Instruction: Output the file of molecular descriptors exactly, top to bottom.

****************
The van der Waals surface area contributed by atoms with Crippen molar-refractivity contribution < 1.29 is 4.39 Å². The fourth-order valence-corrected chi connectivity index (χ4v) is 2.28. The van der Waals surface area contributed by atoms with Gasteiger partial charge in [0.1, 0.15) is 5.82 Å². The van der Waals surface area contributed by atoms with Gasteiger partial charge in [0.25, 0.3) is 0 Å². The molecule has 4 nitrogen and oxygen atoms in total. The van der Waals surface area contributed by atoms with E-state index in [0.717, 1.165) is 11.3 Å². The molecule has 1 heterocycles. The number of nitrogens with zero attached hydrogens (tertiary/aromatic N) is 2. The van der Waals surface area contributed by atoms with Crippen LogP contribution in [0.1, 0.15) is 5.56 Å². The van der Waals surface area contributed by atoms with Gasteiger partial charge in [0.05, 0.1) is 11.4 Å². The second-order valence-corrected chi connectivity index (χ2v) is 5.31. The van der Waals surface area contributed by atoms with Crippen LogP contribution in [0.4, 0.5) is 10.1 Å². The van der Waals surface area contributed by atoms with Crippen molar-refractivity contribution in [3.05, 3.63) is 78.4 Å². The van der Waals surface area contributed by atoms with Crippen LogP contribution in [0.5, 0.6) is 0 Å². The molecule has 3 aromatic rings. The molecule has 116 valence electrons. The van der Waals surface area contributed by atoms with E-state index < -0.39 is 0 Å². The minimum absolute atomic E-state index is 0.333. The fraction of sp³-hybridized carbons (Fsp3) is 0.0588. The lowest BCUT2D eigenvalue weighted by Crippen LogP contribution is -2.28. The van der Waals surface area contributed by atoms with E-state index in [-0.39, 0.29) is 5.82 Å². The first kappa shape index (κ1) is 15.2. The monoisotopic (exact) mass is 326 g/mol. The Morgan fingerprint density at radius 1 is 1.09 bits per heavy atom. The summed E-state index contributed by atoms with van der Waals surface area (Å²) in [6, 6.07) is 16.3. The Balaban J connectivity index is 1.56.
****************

The van der Waals surface area contributed by atoms with Crippen molar-refractivity contribution < 1.29 is 4.39 Å². The fourth-order valence-corrected chi connectivity index (χ4v) is 2.28. The van der Waals surface area contributed by atoms with Gasteiger partial charge in [0.1, 0.15) is 5.82 Å². The van der Waals surface area contributed by atoms with Gasteiger partial charge in [0.25, 0.3) is 0 Å². The molecule has 4 nitrogen and oxygen atoms in total. The van der Waals surface area contributed by atoms with E-state index in [0.717, 1.165) is 11.3 Å². The molecule has 1 heterocycles. The number of nitrogens with zero attached hydrogens (tertiary/aromatic N) is 2. The van der Waals surface area contributed by atoms with Crippen LogP contribution in [0.1, 0.15) is 5.56 Å². The van der Waals surface area contributed by atoms with Gasteiger partial charge in [0.05, 0.1) is 11.4 Å². The second-order valence-corrected chi connectivity index (χ2v) is 5.31. The van der Waals surface area contributed by atoms with Crippen LogP contribution in [0.4, 0.5) is 10.1 Å². The van der Waals surface area contributed by atoms with Crippen molar-refractivity contribution in [3.05, 3.63) is 78.4 Å². The van der Waals surface area contributed by atoms with Crippen LogP contribution in [0.5, 0.6) is 0 Å². The molecule has 3 aromatic rings. The molecule has 116 valence electrons. The van der Waals surface area contributed by atoms with E-state index < -0.39 is 0 Å². The minimum absolute atomic E-state index is 0.333. The fraction of sp³-hybridized carbons (Fsp3) is 0.0588. The lowest BCUT2D eigenvalue weighted by Crippen LogP contribution is -2.28. The van der Waals surface area contributed by atoms with E-state index in [-0.39, 0.29) is 5.82 Å². The first kappa shape index (κ1) is 15.2. The monoisotopic (exact) mass is 326 g/mol. The Morgan fingerprint density at radius 1 is 1.09 bits per heavy atom. The summed E-state index contributed by atoms with van der Waals surface area (Å²) in [6, 6.07) is 16.3. The Balaban J connectivity index is 1.56.